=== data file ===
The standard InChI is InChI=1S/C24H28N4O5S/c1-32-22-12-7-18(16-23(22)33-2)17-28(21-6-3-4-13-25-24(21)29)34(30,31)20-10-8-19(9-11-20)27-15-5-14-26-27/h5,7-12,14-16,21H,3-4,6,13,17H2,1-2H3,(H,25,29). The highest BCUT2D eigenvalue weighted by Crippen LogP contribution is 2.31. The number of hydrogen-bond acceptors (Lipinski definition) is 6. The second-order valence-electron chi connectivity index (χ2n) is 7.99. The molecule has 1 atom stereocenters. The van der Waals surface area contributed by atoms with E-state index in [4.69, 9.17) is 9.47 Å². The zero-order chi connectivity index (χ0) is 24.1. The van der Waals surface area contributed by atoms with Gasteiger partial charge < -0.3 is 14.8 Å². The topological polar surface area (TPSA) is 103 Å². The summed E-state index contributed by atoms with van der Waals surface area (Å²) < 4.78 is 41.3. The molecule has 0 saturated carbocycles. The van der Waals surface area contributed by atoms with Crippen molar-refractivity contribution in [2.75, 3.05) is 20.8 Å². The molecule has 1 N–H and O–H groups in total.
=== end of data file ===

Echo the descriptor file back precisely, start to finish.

The standard InChI is InChI=1S/C24H28N4O5S/c1-32-22-12-7-18(16-23(22)33-2)17-28(21-6-3-4-13-25-24(21)29)34(30,31)20-10-8-19(9-11-20)27-15-5-14-26-27/h5,7-12,14-16,21H,3-4,6,13,17H2,1-2H3,(H,25,29). The highest BCUT2D eigenvalue weighted by Crippen LogP contribution is 2.31. The number of hydrogen-bond acceptors (Lipinski definition) is 6. The second-order valence-electron chi connectivity index (χ2n) is 7.99. The molecule has 1 atom stereocenters. The van der Waals surface area contributed by atoms with E-state index in [4.69, 9.17) is 9.47 Å². The zero-order chi connectivity index (χ0) is 24.1. The van der Waals surface area contributed by atoms with Gasteiger partial charge < -0.3 is 14.8 Å². The topological polar surface area (TPSA) is 103 Å². The summed E-state index contributed by atoms with van der Waals surface area (Å²) < 4.78 is 41.3. The molecule has 0 saturated carbocycles. The van der Waals surface area contributed by atoms with Crippen molar-refractivity contribution in [2.75, 3.05) is 20.8 Å². The molecule has 1 N–H and O–H groups in total.